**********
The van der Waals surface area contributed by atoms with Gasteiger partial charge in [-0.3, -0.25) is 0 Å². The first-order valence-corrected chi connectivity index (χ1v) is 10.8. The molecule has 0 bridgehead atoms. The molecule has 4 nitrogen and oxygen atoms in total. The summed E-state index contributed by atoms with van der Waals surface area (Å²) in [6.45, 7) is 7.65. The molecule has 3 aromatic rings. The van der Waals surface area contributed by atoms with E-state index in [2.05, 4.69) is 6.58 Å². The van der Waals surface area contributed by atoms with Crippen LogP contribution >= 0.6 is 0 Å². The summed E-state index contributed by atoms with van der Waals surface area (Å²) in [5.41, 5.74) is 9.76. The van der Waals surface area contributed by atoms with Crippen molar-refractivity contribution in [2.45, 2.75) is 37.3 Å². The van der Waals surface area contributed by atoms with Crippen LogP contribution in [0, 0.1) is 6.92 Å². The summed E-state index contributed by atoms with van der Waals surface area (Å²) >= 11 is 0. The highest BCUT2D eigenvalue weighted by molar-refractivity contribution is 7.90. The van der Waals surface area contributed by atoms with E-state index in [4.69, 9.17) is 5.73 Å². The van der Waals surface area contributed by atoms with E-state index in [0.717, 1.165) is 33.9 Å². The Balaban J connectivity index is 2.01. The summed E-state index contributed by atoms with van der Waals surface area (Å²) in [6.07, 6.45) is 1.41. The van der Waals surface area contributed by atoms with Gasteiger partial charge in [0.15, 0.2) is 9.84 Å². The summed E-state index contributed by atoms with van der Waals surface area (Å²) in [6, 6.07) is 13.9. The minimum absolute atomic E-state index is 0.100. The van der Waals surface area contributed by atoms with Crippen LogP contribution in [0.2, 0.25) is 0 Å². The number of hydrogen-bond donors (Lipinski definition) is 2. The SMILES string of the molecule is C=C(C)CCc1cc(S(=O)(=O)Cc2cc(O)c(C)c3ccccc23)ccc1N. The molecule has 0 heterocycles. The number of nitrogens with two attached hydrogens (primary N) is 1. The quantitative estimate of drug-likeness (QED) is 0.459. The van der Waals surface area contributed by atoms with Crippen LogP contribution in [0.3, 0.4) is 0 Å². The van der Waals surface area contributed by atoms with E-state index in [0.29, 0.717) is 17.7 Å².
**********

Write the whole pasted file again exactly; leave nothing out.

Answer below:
The van der Waals surface area contributed by atoms with Gasteiger partial charge in [-0.3, -0.25) is 0 Å². The first-order valence-corrected chi connectivity index (χ1v) is 10.8. The molecule has 0 bridgehead atoms. The molecule has 4 nitrogen and oxygen atoms in total. The summed E-state index contributed by atoms with van der Waals surface area (Å²) in [6.45, 7) is 7.65. The molecule has 3 aromatic rings. The van der Waals surface area contributed by atoms with E-state index in [2.05, 4.69) is 6.58 Å². The van der Waals surface area contributed by atoms with Crippen LogP contribution >= 0.6 is 0 Å². The summed E-state index contributed by atoms with van der Waals surface area (Å²) in [5.41, 5.74) is 9.76. The van der Waals surface area contributed by atoms with Crippen molar-refractivity contribution in [2.45, 2.75) is 37.3 Å². The van der Waals surface area contributed by atoms with Crippen LogP contribution in [0, 0.1) is 6.92 Å². The summed E-state index contributed by atoms with van der Waals surface area (Å²) >= 11 is 0. The highest BCUT2D eigenvalue weighted by molar-refractivity contribution is 7.90. The van der Waals surface area contributed by atoms with E-state index in [4.69, 9.17) is 5.73 Å². The van der Waals surface area contributed by atoms with E-state index in [0.717, 1.165) is 33.9 Å². The Balaban J connectivity index is 2.01. The summed E-state index contributed by atoms with van der Waals surface area (Å²) in [6.07, 6.45) is 1.41. The van der Waals surface area contributed by atoms with Gasteiger partial charge in [0.15, 0.2) is 9.84 Å². The summed E-state index contributed by atoms with van der Waals surface area (Å²) in [6, 6.07) is 13.9. The minimum absolute atomic E-state index is 0.100. The van der Waals surface area contributed by atoms with Crippen LogP contribution in [0.2, 0.25) is 0 Å². The number of hydrogen-bond donors (Lipinski definition) is 2. The SMILES string of the molecule is C=C(C)CCc1cc(S(=O)(=O)Cc2cc(O)c(C)c3ccccc23)ccc1N. The molecule has 0 heterocycles. The number of nitrogens with two attached hydrogens (primary N) is 1. The quantitative estimate of drug-likeness (QED) is 0.459. The van der Waals surface area contributed by atoms with Crippen LogP contribution in [0.3, 0.4) is 0 Å². The van der Waals surface area contributed by atoms with E-state index in [0.29, 0.717) is 17.7 Å².